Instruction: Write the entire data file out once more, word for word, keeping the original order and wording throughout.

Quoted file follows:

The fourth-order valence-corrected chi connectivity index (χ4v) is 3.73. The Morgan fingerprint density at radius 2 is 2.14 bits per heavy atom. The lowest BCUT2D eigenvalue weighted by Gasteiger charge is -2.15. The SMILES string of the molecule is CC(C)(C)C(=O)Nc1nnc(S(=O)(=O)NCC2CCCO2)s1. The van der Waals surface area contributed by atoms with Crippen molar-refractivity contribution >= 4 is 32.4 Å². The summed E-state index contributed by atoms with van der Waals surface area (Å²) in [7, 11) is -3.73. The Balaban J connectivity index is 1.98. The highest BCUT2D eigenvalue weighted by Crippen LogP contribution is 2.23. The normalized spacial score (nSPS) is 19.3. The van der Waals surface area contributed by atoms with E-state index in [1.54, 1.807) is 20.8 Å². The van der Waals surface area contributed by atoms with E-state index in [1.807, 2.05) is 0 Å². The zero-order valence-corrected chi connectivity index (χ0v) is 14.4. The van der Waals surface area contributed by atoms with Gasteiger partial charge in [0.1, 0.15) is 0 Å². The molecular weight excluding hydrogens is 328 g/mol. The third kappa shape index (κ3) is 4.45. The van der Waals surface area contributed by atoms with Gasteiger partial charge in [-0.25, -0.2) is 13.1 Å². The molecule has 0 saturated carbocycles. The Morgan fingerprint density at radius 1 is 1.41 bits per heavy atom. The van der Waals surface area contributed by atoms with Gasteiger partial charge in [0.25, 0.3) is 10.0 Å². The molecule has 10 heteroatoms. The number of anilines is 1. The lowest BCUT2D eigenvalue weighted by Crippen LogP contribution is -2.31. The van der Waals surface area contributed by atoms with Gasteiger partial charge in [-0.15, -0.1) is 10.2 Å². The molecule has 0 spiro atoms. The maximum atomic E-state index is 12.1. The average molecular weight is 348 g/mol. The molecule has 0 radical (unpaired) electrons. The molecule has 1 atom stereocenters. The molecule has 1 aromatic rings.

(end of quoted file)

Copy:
The fourth-order valence-corrected chi connectivity index (χ4v) is 3.73. The Morgan fingerprint density at radius 2 is 2.14 bits per heavy atom. The lowest BCUT2D eigenvalue weighted by Gasteiger charge is -2.15. The SMILES string of the molecule is CC(C)(C)C(=O)Nc1nnc(S(=O)(=O)NCC2CCCO2)s1. The van der Waals surface area contributed by atoms with Crippen molar-refractivity contribution >= 4 is 32.4 Å². The summed E-state index contributed by atoms with van der Waals surface area (Å²) in [7, 11) is -3.73. The Balaban J connectivity index is 1.98. The highest BCUT2D eigenvalue weighted by Crippen LogP contribution is 2.23. The normalized spacial score (nSPS) is 19.3. The van der Waals surface area contributed by atoms with E-state index in [1.54, 1.807) is 20.8 Å². The van der Waals surface area contributed by atoms with E-state index in [1.807, 2.05) is 0 Å². The zero-order valence-corrected chi connectivity index (χ0v) is 14.4. The van der Waals surface area contributed by atoms with Gasteiger partial charge in [0.1, 0.15) is 0 Å². The molecular weight excluding hydrogens is 328 g/mol. The third kappa shape index (κ3) is 4.45. The van der Waals surface area contributed by atoms with Gasteiger partial charge in [-0.25, -0.2) is 13.1 Å². The molecule has 0 saturated carbocycles. The Morgan fingerprint density at radius 1 is 1.41 bits per heavy atom. The van der Waals surface area contributed by atoms with Gasteiger partial charge in [0.25, 0.3) is 10.0 Å². The molecule has 10 heteroatoms. The number of anilines is 1. The lowest BCUT2D eigenvalue weighted by Crippen LogP contribution is -2.31. The van der Waals surface area contributed by atoms with Gasteiger partial charge in [-0.15, -0.1) is 10.2 Å². The molecule has 0 spiro atoms. The maximum atomic E-state index is 12.1. The average molecular weight is 348 g/mol. The molecule has 0 radical (unpaired) electrons. The molecule has 1 atom stereocenters. The molecule has 1 aromatic rings.